Stephanie Grossi hopes there is more of everything after school
Between practices, games and classes, Syracuse’s Stephanie Grossi logged extra study time around the athletic facilities. The recent graduate from the women’s hockey program did so by shadowing team doctors.
“I got to work with our doctors and see how they work with patients,” said Grossi in an interview with Pucks and Rec. “During the season, I only got to shadow them sporadically, but I did get to intern with them and watch surgeries, which was a great opportunity.”
These experiences proved formative for the biochemistry major as she plans to pursue medical school in her native Canada in the fall of 2019.
Nominated for the 2018 NCAA Woman of the Year Award and a recipient of the Soladay Award from her alma mater, Grossi distinguished herself in other ways too. The accolades honoring for contributions on the ice, in the classroom and in the community demonstrate Grossi’s strong character.
“It was pretty exciting and humbling to be nominated,” she said of her NCAA consideration. “Receiving that nomination inspires me to keep helping others.”
In particular, though, winning the Soladay stands out for her. This highest honor bestowed on SU student-athletes is named after Doris Soladay, the first and only woman appointed as its Director of Woman’s Athletics.
Soladay, who died in 2001, held the post from 1975 to 1995. Beginning one year after she retired, the prize in her name has been awarded annually to one female and one male student-athlete.
“Winning the Soladay Award was exciting,” reflects Grossi. “There were a number of great athletes nominated. Getting recognized in that way was a nice way of graduating from Syracuse.”
The forward set numerous records on the ice for the 11-year Orange program. She graduated as its all-time leader in points (117) and assists (72). She stands second in career goals (45).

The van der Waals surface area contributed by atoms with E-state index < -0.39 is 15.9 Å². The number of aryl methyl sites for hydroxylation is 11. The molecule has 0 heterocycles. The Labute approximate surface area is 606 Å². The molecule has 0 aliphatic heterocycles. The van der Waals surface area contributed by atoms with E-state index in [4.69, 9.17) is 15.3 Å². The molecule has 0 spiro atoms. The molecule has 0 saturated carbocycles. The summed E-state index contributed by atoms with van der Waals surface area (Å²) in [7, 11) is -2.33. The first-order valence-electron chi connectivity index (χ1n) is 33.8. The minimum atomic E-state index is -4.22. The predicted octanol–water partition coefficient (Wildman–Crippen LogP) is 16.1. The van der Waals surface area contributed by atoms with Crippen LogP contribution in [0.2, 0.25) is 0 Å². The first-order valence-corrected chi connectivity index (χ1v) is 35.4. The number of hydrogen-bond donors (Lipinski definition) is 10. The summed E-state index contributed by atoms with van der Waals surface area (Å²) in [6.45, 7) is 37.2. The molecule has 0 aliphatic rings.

Grossi also earned the 2017-18 College Hockey America Defensive Forward of the Year award while serving as team captain.
Off the ice, she flexed her leadership further on the Student-Athlete Advisory Committee (SAAC). The SAAC met bi-weekly to strategize how the university could better assist with student-athletes. Beyond that, this group wants to change the Syracuse community for the better.
Grossi’s individual accomplishments are noteworthy. However, her fondest memory came with an historic team victory in the 2016 CHA semifinals. Centering her team’s second line that night, Grossi scored the clinching goal at 16:10 of the sixth period.
“Winning a three-OT game against Penn State 3-2 during my sophomore year stands out the most,” she said. “It never felt like we were going to lose that game. We had a strong team that year.”
While these memories stand out for Grossi, perhaps her most significant impact came off the ice. She relished her work as a regular volunteer with the Boys and Girls Club and the Ronald McDonald House.
The former partnership was arranged by the university and her colleagues at the SAAC. But the latter especially hit home for the up-and-coming med student, as it expressly strives to “directly improve the health and well being of children and families.”
“I enjoyed the opportunity to affect our community in a positive way,” said Grossi. “Talking and playing with kids impacted me in a positive way. Every interaction was so meaningful and impacted me a lot.”
So much so that she hopes there will be more of the same, even after she has immersed herself in her future profession. While Grossi has specific goals in mind, she plans on giving back to the sport that has given her so much.
“I do want to get back to hockey after I have settled down into the medical school routine,” she said. “I would love to coach in a couple years and give back to younger players.
“Growing up I had many role models. There was no way that I could have gotten to where I am without these people in my life.”